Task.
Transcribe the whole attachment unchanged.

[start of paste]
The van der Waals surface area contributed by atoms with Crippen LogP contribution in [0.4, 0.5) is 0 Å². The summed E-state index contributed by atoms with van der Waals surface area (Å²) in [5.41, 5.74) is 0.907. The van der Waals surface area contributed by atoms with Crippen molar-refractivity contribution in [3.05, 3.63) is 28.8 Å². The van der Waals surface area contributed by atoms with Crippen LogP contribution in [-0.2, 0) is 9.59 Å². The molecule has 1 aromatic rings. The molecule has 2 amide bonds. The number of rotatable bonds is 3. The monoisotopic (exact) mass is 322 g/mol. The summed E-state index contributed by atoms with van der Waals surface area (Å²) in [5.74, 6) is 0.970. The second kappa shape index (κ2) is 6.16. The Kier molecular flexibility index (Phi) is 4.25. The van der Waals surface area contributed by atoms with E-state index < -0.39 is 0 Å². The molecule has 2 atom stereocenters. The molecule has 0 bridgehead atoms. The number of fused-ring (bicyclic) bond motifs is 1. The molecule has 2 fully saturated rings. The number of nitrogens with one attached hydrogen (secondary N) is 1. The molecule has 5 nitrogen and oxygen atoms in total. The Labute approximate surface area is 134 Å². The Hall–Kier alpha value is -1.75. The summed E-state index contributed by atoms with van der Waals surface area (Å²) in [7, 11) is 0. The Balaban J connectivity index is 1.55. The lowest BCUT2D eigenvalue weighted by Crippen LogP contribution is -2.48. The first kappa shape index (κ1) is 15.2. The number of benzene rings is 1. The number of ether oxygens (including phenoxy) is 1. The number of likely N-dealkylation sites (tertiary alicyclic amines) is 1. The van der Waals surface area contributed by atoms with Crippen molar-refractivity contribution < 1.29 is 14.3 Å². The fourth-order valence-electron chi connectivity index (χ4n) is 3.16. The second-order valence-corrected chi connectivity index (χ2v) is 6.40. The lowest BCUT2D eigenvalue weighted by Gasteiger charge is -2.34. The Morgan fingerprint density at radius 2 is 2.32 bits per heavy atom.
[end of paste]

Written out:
The van der Waals surface area contributed by atoms with Crippen LogP contribution in [0.4, 0.5) is 0 Å². The summed E-state index contributed by atoms with van der Waals surface area (Å²) in [5.41, 5.74) is 0.907. The van der Waals surface area contributed by atoms with Crippen molar-refractivity contribution in [3.05, 3.63) is 28.8 Å². The van der Waals surface area contributed by atoms with Crippen LogP contribution in [-0.2, 0) is 9.59 Å². The molecule has 1 aromatic rings. The molecule has 2 amide bonds. The number of rotatable bonds is 3. The monoisotopic (exact) mass is 322 g/mol. The summed E-state index contributed by atoms with van der Waals surface area (Å²) in [5.74, 6) is 0.970. The second kappa shape index (κ2) is 6.16. The Kier molecular flexibility index (Phi) is 4.25. The van der Waals surface area contributed by atoms with E-state index < -0.39 is 0 Å². The molecule has 2 atom stereocenters. The molecule has 0 bridgehead atoms. The number of fused-ring (bicyclic) bond motifs is 1. The molecule has 2 fully saturated rings. The number of nitrogens with one attached hydrogen (secondary N) is 1. The molecule has 5 nitrogen and oxygen atoms in total. The Labute approximate surface area is 134 Å². The Hall–Kier alpha value is -1.75. The summed E-state index contributed by atoms with van der Waals surface area (Å²) in [7, 11) is 0. The Balaban J connectivity index is 1.55. The lowest BCUT2D eigenvalue weighted by Crippen LogP contribution is -2.48. The first kappa shape index (κ1) is 15.2. The number of benzene rings is 1. The number of ether oxygens (including phenoxy) is 1. The number of likely N-dealkylation sites (tertiary alicyclic amines) is 1. The van der Waals surface area contributed by atoms with Crippen molar-refractivity contribution < 1.29 is 14.3 Å². The fourth-order valence-electron chi connectivity index (χ4n) is 3.16. The second-order valence-corrected chi connectivity index (χ2v) is 6.40. The lowest BCUT2D eigenvalue weighted by Gasteiger charge is -2.34. The Morgan fingerprint density at radius 2 is 2.32 bits per heavy atom.